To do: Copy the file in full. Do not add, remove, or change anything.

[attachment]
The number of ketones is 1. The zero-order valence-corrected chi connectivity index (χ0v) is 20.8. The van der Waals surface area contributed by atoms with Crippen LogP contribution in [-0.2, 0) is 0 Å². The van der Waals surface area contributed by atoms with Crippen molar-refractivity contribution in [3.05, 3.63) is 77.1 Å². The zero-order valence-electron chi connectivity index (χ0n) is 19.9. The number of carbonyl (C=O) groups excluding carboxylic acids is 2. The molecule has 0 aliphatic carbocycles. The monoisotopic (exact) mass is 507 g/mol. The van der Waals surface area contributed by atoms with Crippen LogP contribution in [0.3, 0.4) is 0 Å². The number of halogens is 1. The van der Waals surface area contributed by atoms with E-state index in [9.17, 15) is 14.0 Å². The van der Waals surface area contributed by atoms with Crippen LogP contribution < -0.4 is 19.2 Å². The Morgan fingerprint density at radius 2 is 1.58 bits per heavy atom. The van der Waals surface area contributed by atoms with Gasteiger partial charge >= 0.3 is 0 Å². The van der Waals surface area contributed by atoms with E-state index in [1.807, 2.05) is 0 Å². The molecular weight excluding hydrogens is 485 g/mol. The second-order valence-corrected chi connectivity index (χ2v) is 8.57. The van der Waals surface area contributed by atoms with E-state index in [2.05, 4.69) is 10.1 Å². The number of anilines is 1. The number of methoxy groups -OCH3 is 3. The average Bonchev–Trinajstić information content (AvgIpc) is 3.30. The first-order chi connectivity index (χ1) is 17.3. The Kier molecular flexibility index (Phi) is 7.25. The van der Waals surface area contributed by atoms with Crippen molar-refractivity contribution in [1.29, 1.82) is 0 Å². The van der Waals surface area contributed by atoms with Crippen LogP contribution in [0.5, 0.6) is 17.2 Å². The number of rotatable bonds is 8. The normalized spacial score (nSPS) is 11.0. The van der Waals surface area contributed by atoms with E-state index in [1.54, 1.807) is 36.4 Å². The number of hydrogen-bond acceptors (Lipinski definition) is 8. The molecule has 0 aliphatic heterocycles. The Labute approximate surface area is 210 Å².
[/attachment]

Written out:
The number of ketones is 1. The zero-order valence-corrected chi connectivity index (χ0v) is 20.8. The van der Waals surface area contributed by atoms with Crippen LogP contribution in [-0.2, 0) is 0 Å². The van der Waals surface area contributed by atoms with Crippen molar-refractivity contribution in [3.05, 3.63) is 77.1 Å². The zero-order valence-electron chi connectivity index (χ0n) is 19.9. The number of carbonyl (C=O) groups excluding carboxylic acids is 2. The molecule has 0 aliphatic carbocycles. The monoisotopic (exact) mass is 507 g/mol. The van der Waals surface area contributed by atoms with Crippen LogP contribution in [0.3, 0.4) is 0 Å². The number of halogens is 1. The van der Waals surface area contributed by atoms with E-state index in [9.17, 15) is 14.0 Å². The van der Waals surface area contributed by atoms with Crippen LogP contribution < -0.4 is 19.2 Å². The Morgan fingerprint density at radius 2 is 1.58 bits per heavy atom. The van der Waals surface area contributed by atoms with Gasteiger partial charge >= 0.3 is 0 Å². The van der Waals surface area contributed by atoms with E-state index in [1.807, 2.05) is 0 Å². The molecular weight excluding hydrogens is 485 g/mol. The second-order valence-corrected chi connectivity index (χ2v) is 8.57. The van der Waals surface area contributed by atoms with E-state index in [2.05, 4.69) is 10.1 Å². The number of anilines is 1. The number of methoxy groups -OCH3 is 3. The average Bonchev–Trinajstić information content (AvgIpc) is 3.30. The first-order chi connectivity index (χ1) is 17.3. The Kier molecular flexibility index (Phi) is 7.25. The van der Waals surface area contributed by atoms with Crippen molar-refractivity contribution in [1.29, 1.82) is 0 Å². The van der Waals surface area contributed by atoms with Crippen LogP contribution in [0.5, 0.6) is 17.2 Å². The number of rotatable bonds is 8. The normalized spacial score (nSPS) is 11.0. The van der Waals surface area contributed by atoms with E-state index in [1.54, 1.807) is 36.4 Å². The number of hydrogen-bond acceptors (Lipinski definition) is 8. The molecule has 0 aliphatic heterocycles. The Labute approximate surface area is 210 Å².